Non-Binary Gender, What Does It Mean?
The recent premiere of the third season of the Netflix series Sex Education included a new character, Cal Bowman, who identified as “non-binary”. This sets the stage for the debate about people who embody identities of non-binary gender. Furthermore, the situations they find themselves facing on a day-to-day basis.
However, what does non-binary gender mean? To answer this question, we first have to understand what gender is. Then, we need to understand the relationship between sex and gender. Finally, we must consider the social implications of alternative gender identities in a world that’s apparently organized from a binary logic.
Gender, beyond sex
The word “gender”, by definition, refers to the idea of categorization, classification, and differentiation between different items. Its use in the social sciences covers the need to understand the way in which we constitute ourselves as subjects, beyond the deterministic borders of biological sex.
Therefore, sex would generally refer to the physiological, biological, and anatomical characteristics of bodies. The kind of characteristics that allow an individual to be classified as “male” or “female”. However, gender relates to the historical and sociocultural processes through which a body becomes a “woman” or “man”. It involves the ways in which people incorporate and reproduce the roles and behaviors associated with (and imposed on) each sex.
Consequently, gender is both a social construction and the internalization (or not) of said construction by an individual. This internalization process is linked to the concept of “gender identity”.
We understand gender identity as an individual’s own experience. It’s also socially constituted in respect of how we perceive ourselves in relation to our sexuality. In addition, our ways of experiencing and being in the world. In this sense, our gender identity may or may not match our biological sex.
Thus far, we’ve raised the question of the sex-gender scheme from binary categories. However, sometimes, gender identity not only doesn’t coincide with our biological sex but also doesn’t conform to the prescribed masculine or feminine categorizations. In this case, we’re faced with non-binary gender identity.
Non-binary gender: affirming indeterminacy
We’ve learned to understand the world from a binary logic. Indeed, pairs such as reason/emotion, nature/culture, and mind/body form a constitutive part of modern thought, of which we’re the indisputable heirs.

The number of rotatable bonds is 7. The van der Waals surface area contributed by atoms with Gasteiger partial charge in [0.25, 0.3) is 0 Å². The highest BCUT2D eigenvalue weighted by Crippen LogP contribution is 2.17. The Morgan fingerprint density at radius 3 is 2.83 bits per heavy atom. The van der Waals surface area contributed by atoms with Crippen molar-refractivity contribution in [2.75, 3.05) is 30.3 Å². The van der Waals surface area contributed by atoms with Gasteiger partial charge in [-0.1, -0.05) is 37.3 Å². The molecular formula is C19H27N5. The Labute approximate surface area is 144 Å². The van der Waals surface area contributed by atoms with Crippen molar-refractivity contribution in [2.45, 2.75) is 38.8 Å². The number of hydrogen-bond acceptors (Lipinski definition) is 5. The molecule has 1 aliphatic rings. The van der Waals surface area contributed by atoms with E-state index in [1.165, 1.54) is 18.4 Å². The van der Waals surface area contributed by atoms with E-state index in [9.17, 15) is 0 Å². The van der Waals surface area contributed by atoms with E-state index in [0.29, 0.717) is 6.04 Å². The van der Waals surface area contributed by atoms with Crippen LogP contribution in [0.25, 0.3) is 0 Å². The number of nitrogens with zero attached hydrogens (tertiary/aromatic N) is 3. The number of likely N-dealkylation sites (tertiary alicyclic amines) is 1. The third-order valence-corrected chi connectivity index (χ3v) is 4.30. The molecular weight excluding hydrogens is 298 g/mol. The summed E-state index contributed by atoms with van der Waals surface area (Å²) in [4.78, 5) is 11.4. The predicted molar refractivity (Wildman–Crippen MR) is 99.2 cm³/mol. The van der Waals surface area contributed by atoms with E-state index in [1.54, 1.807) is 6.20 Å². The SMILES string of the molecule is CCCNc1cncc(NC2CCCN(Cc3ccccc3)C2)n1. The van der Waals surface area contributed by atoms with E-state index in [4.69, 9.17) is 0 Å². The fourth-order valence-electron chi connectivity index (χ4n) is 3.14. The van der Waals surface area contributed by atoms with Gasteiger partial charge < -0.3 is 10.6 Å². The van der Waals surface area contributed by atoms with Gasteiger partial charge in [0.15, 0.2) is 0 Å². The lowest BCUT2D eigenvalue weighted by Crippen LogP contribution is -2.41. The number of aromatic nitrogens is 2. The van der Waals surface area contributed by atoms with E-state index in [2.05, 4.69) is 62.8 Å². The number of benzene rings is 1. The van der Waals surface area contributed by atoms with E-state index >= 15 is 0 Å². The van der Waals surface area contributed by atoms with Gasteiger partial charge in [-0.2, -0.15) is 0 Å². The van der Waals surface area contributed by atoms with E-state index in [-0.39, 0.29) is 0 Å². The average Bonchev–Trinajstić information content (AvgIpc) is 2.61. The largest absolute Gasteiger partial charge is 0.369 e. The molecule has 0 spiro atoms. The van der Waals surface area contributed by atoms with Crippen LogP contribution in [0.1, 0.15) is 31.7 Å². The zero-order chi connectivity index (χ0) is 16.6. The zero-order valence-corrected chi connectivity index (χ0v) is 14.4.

From the point of view of gender, the dichotomy between masculine (male) and feminine (female) has been fundamental. In fact, it’s traditionally behind the ways in which we’ve tried to understand the relationships between one another, as well as desire, aesthetics, eroticism, and identity.
Gender binarism is sustained within the framework of a cisnormative system. This is a system in which the parameter of “normality” is dictated by the correlation between gender identity and biological sex. For this reason, it indicates as “abnormal” those identities that don’t coincide with the cisgender expectation.
However, during the last decades, non-normative identities have become visible. This fact tends to question gender binarism and the rigidity of a system that only admits two options as valid.
In this way, non-binary gender is a concept that makes it possible to account for those people who don’t identify as either men or women. Nevertheless, this doesn’t necessarily mean that non-binary is an “intermediate” identity between the two ends of the binary spectrum.
As a matter of fact, those who recognize themselves as “non-binaries” may not identify with any gender. For this reason, they may seek a gender-neutral or androgynous expression. On the other hand, they may transition (simultaneously or alternately) between male and female gender expressions.
Questioning gender binary from one’s own existence sometimes involves becoming the target of criticism, harassment, and violence. The origins and consequences of such behavior go far beyond the remit of this article. However, it’s certainly worth mentioning as our conclusion.
The sex/gender system is deeply rooted in the processes of identity construction. From there, violence is generated and reproduced against those considered to be non-normative.
The trans community, gender fluid people, and queer people are exposed to physical and symbolic violence along with other forms of discrimination. This all forms a part of the visible reflection of the web of oppression toward those who express alternative gender identity.
Perhaps we should ask ourselves the question, what is it that’s so uncomfortable about gender indeterminacy? Furthermore, what prevents us, as a society, from breaking with binary thinking and opening ourselves to new ways of inhabiting the world? Indeed, why can’t we simply eliminate the dichotomies and structures of domination that rank some bodies and experiences above others?It might interest you...